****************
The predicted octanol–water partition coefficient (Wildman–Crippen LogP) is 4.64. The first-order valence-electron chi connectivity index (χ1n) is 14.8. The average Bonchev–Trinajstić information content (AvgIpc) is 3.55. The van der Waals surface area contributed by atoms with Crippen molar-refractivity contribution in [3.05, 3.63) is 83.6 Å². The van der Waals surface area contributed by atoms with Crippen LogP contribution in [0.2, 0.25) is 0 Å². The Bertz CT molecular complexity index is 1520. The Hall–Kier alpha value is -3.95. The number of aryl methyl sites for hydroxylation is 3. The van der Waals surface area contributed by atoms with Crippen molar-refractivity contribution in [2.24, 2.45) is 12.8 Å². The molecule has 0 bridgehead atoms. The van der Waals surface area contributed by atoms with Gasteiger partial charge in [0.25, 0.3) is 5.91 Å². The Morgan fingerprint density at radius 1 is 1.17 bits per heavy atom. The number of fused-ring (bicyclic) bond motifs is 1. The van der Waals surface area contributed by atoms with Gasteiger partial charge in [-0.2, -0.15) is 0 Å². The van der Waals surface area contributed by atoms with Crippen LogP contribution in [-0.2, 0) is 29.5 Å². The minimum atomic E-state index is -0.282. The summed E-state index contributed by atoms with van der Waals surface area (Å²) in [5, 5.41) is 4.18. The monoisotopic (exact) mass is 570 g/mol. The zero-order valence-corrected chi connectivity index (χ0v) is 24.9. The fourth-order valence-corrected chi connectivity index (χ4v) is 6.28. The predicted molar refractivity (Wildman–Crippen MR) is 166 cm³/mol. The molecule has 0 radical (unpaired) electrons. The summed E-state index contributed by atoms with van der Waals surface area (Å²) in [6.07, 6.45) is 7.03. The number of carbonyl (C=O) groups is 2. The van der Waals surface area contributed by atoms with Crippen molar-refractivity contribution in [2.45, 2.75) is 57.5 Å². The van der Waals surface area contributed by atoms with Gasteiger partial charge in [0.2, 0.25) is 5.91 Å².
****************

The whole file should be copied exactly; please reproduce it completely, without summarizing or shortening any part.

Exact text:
The predicted octanol–water partition coefficient (Wildman–Crippen LogP) is 4.64. The first-order valence-electron chi connectivity index (χ1n) is 14.8. The average Bonchev–Trinajstić information content (AvgIpc) is 3.55. The van der Waals surface area contributed by atoms with Crippen molar-refractivity contribution in [3.05, 3.63) is 83.6 Å². The van der Waals surface area contributed by atoms with Crippen LogP contribution in [0.2, 0.25) is 0 Å². The Bertz CT molecular complexity index is 1520. The Hall–Kier alpha value is -3.95. The number of aryl methyl sites for hydroxylation is 3. The van der Waals surface area contributed by atoms with Crippen molar-refractivity contribution in [2.24, 2.45) is 12.8 Å². The molecule has 0 bridgehead atoms. The van der Waals surface area contributed by atoms with Gasteiger partial charge in [0.25, 0.3) is 5.91 Å². The Morgan fingerprint density at radius 1 is 1.17 bits per heavy atom. The number of fused-ring (bicyclic) bond motifs is 1. The van der Waals surface area contributed by atoms with Gasteiger partial charge in [-0.2, -0.15) is 0 Å². The van der Waals surface area contributed by atoms with Crippen LogP contribution in [-0.2, 0) is 29.5 Å². The minimum atomic E-state index is -0.282. The summed E-state index contributed by atoms with van der Waals surface area (Å²) in [5, 5.41) is 4.18. The monoisotopic (exact) mass is 570 g/mol. The zero-order valence-corrected chi connectivity index (χ0v) is 24.9. The fourth-order valence-corrected chi connectivity index (χ4v) is 6.28. The predicted molar refractivity (Wildman–Crippen MR) is 166 cm³/mol. The molecule has 0 radical (unpaired) electrons. The summed E-state index contributed by atoms with van der Waals surface area (Å²) in [6.07, 6.45) is 7.03. The number of carbonyl (C=O) groups is 2. The van der Waals surface area contributed by atoms with Crippen molar-refractivity contribution in [2.45, 2.75) is 57.5 Å². The van der Waals surface area contributed by atoms with Gasteiger partial charge in [0.2, 0.25) is 5.91 Å².